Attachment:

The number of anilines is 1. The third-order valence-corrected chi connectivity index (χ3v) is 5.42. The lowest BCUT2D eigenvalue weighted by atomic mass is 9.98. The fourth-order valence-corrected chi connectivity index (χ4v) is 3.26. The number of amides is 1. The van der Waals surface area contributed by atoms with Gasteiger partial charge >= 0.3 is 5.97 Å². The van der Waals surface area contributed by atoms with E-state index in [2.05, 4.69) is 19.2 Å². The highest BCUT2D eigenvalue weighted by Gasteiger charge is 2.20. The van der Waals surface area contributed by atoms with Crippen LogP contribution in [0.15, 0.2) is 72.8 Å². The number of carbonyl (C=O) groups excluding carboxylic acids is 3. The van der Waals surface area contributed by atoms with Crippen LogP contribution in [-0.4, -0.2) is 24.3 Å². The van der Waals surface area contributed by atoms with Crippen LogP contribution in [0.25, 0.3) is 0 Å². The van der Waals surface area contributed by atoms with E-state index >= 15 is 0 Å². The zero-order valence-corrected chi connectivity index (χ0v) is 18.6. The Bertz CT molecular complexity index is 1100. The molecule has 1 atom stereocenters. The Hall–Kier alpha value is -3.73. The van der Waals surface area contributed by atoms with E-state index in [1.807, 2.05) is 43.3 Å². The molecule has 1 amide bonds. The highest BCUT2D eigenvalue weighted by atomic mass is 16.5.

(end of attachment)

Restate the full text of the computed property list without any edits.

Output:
The number of anilines is 1. The third-order valence-corrected chi connectivity index (χ3v) is 5.42. The lowest BCUT2D eigenvalue weighted by atomic mass is 9.98. The fourth-order valence-corrected chi connectivity index (χ4v) is 3.26. The number of amides is 1. The van der Waals surface area contributed by atoms with Gasteiger partial charge >= 0.3 is 5.97 Å². The van der Waals surface area contributed by atoms with E-state index in [2.05, 4.69) is 19.2 Å². The highest BCUT2D eigenvalue weighted by Gasteiger charge is 2.20. The van der Waals surface area contributed by atoms with Crippen LogP contribution in [0.15, 0.2) is 72.8 Å². The number of carbonyl (C=O) groups excluding carboxylic acids is 3. The van der Waals surface area contributed by atoms with Crippen LogP contribution in [-0.4, -0.2) is 24.3 Å². The van der Waals surface area contributed by atoms with Crippen LogP contribution in [0.25, 0.3) is 0 Å². The van der Waals surface area contributed by atoms with E-state index >= 15 is 0 Å². The zero-order valence-corrected chi connectivity index (χ0v) is 18.6. The Bertz CT molecular complexity index is 1100. The molecule has 1 atom stereocenters. The Hall–Kier alpha value is -3.73. The van der Waals surface area contributed by atoms with E-state index in [1.807, 2.05) is 43.3 Å². The molecule has 1 amide bonds. The highest BCUT2D eigenvalue weighted by atomic mass is 16.5.